In the 1950s and 1960s, the Eisenhower and Nixon administrations taught the Republicans to accept the New Deal.
In recent times, the Clinton and Obama administrations taught the Democrats to accept Reaganomics.
Democrats cannot adequately represent working people unless they free themselves from that legacy.
Thomas Frank wrote a good article in The Guardian about this:
In my younger days, the Democratic party seemed always to be grappling with its identity, arguing over who they were and what they stood for all through the 1970s, the 1980s and into the 1990s.
What Democrats had to turn away from, reformers of all stripes said in those days, was the supposedly obsolete legacy of the New Deal, with its fixation on working-class people.
What had to be embraced, the party’s reformers agreed, was the emerging post-industrial economy and in particular the winners of this new order: the highly educated professionals who populated its clean and innovative knowledge industries.
The figure that brought triumphant closure to that last internecine war was President Bill Clinton, who installed a new kind of Democratic administration in Washington.
Rather than paying homage to the politics of Franklin Roosevelt, Clinton passed trade deals that defied and even injured the labor movement, once his party’s leading constituency; he signed off on a measure that basically ended the federal welfare program; and he performed singular favors for the financial industry, the New Deal’s great nemesis.
Source: Thomas Frank | The Guardian
In the Reagan era, I thought that since the Republican Party had become an ideological party of the right, the Democratic Party would become an ideological party of the left, and this would result in meaningful choice for voters.
Instead the Clinton administration, and the Obama administration after it, sought to position the Democrats as more effective and sensible conservatives than the Republicans. Thomas Frank noted how this played out in the Obama years:
Consider the revolving door between Washington and Wall Street, which drew so much public outrage in the early days of the Obama administration … or the revolving door between Washington and Silicon Valley, which has been turning briskly in recent years without much public notice at all.
Or the deal the pharmaceutical companies got as a result of the Obamacare negotiations.
Or the startlingly different ways in which Obama’s Treasury Department treated beleaguered bankers and underwater homeowners.
Or the amazing double standard his Justice Department seems to have erected for dishonest mortgage financiers and dishonest mortgage borrowers.
Or the way office-holding Democrats of nearly every rank throw money at the people they call “innovators” while telling working-class Americans that little can be done about their ruined lives.
The reason Democrats treat these professionals so respectfully in everything from trade deals to urban bike paths is because that is simply who the Democrats are today.
Read through the party’s favorite works of political theory from the last few decades and you repeatedly encounter the same message: the highly credentialed experts and innovators at the top of the nation’s hierarchy of achievement belong there by virtue of their brilliance.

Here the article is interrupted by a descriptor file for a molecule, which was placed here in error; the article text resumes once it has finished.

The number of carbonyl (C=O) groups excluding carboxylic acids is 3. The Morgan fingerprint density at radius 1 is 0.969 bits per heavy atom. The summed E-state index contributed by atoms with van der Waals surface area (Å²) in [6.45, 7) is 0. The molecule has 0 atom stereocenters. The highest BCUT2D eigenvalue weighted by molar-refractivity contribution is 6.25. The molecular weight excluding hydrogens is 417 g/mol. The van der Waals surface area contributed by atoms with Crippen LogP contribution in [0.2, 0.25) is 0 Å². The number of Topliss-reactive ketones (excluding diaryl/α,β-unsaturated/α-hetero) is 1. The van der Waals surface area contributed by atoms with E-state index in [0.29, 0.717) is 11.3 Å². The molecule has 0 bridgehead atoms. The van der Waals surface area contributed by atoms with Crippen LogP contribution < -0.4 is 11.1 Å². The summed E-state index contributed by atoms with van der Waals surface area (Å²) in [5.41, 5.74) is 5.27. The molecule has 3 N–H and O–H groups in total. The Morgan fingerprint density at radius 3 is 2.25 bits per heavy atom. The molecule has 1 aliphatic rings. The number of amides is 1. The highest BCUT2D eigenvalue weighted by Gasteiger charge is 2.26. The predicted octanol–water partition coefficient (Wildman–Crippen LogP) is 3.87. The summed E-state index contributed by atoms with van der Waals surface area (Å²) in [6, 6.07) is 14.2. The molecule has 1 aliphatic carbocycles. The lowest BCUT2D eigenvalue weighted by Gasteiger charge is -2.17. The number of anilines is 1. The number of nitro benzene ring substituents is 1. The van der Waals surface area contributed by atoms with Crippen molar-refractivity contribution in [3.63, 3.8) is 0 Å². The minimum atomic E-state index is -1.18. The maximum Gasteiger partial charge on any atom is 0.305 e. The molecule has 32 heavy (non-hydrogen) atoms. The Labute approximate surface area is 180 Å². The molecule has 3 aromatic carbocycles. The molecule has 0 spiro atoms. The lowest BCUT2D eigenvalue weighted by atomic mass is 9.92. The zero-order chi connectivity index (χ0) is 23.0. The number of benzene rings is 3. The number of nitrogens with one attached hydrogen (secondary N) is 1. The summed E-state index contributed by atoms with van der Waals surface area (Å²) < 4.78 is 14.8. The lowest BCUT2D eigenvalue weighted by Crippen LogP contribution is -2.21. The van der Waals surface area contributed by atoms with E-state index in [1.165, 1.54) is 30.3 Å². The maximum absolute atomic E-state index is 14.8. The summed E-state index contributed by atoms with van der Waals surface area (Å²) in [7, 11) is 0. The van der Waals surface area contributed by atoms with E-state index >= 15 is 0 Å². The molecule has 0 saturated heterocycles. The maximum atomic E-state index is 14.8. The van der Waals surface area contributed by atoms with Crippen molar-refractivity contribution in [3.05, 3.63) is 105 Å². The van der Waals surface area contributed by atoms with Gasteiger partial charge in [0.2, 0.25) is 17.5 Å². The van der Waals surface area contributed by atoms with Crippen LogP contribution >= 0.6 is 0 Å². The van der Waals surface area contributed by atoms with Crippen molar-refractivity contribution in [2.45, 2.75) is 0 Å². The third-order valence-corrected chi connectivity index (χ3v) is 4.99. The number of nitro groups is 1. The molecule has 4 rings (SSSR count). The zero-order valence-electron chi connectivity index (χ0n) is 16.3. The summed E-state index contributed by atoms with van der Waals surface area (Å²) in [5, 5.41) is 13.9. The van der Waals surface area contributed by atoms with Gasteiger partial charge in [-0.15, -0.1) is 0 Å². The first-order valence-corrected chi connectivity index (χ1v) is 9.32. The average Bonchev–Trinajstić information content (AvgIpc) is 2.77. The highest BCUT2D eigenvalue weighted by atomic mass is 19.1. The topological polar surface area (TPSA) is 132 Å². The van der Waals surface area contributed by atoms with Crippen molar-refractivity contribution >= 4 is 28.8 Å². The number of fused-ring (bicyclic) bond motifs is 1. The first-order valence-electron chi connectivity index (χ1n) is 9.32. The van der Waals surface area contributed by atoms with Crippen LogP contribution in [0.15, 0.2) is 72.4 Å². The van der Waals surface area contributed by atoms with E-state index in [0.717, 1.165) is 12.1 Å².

That these people also happen to be colleagues and classmates of leading Democrats only reinforces the party’s identification with them.
Liberals love to mock the One Percent and their self-serving ideology, but they themselves serve the needs of the top 10% just as blindly.
In truth, our affluent, establishment Democrats can no more be budged from their core dogmas – that education is the solution to all problems, that professionals deserve to lead, that the downfall of the working class is the inevitable price we pay for globalization – than creationists can be wooed away from the tenets of “intelligent design”.
Source: Thomas Frank | The Guardian
Hillary Clinton stands for the same things her husband did and President Obama did. That’s why Wall Street and the rest of the economic elite support her and her campaign.
She has challenged her critics to point out one thing that she voted for because she got a big campaign contribution or lecture fee from a particular donor.
I can’t point to any such thing. The direction of cause and effect runs the other way. I don’t think she ever voted against her convictions in order to get big contributions from moneyed interests. She gets big contributions from moneyed interests because of the convictions that motivate her votes.
Back during the George W. Bush administration, Thomas Frank wrote a book entitled What’s the Matter With Kansas? which looked into why Kansans, which in the late 19th and early 20th century, were predominantly radical left-wing populists, had become predominantly Tea Party Republicans.
Most reviewers missed the point of Frank’s book, which was not that white working people in Kansas were too stupid to vote in their own economic interests.
It was that their interests were not represented by yuppie Democratic politicians either in Topeka or Washington, and, since there was not a dime’s worth of difference between the two parties on economic policy, there was no reason not choose between candidates based on, say, very real differences in their views on school prayer.
Now it is possible that that a of majority socially conservative voters think social issues are more important than economic issues. They might think the fight to protect the unborn is more important than the fight for child welfare.
Frank’s point was that they had not been offered that choice, so we don’t know. The significance of the Bernie Sanders campaign is that he does offer that choice.
The issue is not Hillary Clinton’s Wall Street links, but her party’s core dogmas by Thomas Frank for The Guardian.